Computer Sales Tax HolidayOctober 9-11Montpelier, Vt.-Governor Jim Douglas is urging Vermonters to takeadvantage of this year’s second computer sales tax holiday being heldSaturday, October 9 through Monday, October 11.The tax holiday is the third of its kind in Vermont. The first, championedby Douglas in 2002, was approved by the Legislature for early August of2003, another was held in August of this year, just before studentsreturned to school.”Our first computer sales tax holiday was such a success I urged theLegislature to approve additional opportunities,” Governor Douglas said.Under the guidelines issued by the Vermont Department of Taxes, personalcomputers costing up to $4,000 are tax-exempt when purchased by anindividual.The Governor believes personal computers encourage Vermonters-young andold-to take advantage of technology, advance their skills and improvetheir prospects for high-wage technology jobs.”One reason Vermont’s economy continues to improve is because we haveembraced the transition to the 21st Century,” Douglas said. “Personalcomputers help us value technological advances that make it possible forour workforce to operate in a diverse, high-wage economy. In many cases,they can help Vermonters work full-time from some of the most remotecorners of our state.According to a recent survey conducted by the Consumer ElectronicsAssociation (www.CE.org(link is external) ), individuals are 51 percentmore likely to by a personal computer during a sales tax holiday. 74percent of survey respondents said it is important for school-agedchildren to have access to a personal computer.More information about the personal computer sales tax holiday isavailable at www.state.vt.us/tax(link is external) or bycalling the Department of Taxes at (802) 828-2551.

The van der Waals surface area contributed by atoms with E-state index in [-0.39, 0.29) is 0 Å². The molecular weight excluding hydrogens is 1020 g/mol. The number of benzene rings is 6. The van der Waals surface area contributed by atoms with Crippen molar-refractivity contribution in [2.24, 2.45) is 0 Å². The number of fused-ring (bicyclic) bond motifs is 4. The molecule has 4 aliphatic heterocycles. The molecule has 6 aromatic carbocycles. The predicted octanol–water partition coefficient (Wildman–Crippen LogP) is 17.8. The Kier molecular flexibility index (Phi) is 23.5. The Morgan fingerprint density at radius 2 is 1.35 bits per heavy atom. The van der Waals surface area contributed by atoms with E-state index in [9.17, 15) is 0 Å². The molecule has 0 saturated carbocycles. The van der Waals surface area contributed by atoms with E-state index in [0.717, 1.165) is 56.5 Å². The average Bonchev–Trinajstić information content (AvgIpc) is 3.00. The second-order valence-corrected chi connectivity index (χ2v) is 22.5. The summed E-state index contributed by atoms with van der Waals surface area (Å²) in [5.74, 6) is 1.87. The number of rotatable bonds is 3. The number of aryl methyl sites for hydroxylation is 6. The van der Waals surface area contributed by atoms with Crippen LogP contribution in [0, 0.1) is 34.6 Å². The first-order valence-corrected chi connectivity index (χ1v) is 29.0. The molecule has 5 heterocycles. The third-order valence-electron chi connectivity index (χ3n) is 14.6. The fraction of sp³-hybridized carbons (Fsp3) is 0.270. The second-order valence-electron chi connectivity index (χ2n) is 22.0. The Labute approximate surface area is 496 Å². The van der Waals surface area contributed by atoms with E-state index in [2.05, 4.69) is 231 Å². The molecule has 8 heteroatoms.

JEFF SCHORFHEIDE/Herald photoThe Wisconsin football team has had 14 practices this spring. Fourteen times they’ve suited up and showed their coaches what they can bring to the table come fall.No. 15 will be a little different.Saturday at 1:00 p.m. the Badgers will walk onto the field of Camp Randall Stadium for the final time this spring. This time, it will be in front of thousands of fans for the annual spring football game.“I’m excited. It’s fun,” fullback Chris Pressley said. “But it’s just another practice to get better. Obviously a lot of fans are going to be there, but really we look at it as the last time we have pads on before camp. It’s fun for our family and fans to see what we’ve been working on. It’s something just to get us a head start.“I just want to go out there and be sound, be consistent,” Pressley continued. “This is the last look the coaches are going to get, so I got to keep a fresh taste in their mouths. We just got to go out and execute and play football and have fun with it.”For senior quarterback Allan Evridge, this is the last go-around for his collegiate career. He knows that all eyes will be on his No. 4 as Badger fans will be anxious to see what the new signal caller has to offer.“Any time you get out there and play with the guys, it’s fun,” Evridge said. “Hopefully the weather holds up, and we get a lot of fans out there. It will be the culmination of a long, nice spring.”“I just want to go out there, take it as another advantage to get more repetitions with the offense, trying to get the timing with the guys, just continue to improve and get better — that’s my ultimate goal. Take advantage of every rep I can get and get as much under my belt as I can before fall.”That said, there should be plenty of excitement on the field Saturday.“[Our talents don’t] mean anything unless we go out and use it,” Pressley said. “Right now it looks good on paper, but until we go out there and do what everyone’s expecting us to do, it doesn’t mean anything, so we’ve just got to stay humble and realize that this is what we got, but we’ve got to get better.”Although the players are excited to showcase their talents in front of the Badger faithful, the coaches are looking at Saturday’s game as just another practice.“The spring game is only one of 15 practices,” offensive coordinator Paul Chryst said. “My expectations are that they’re better in practice 15 than they were in practice 14 and right down the line. The spring game is not a big deal. The big deal is that it’s one more chance to practice and get better.”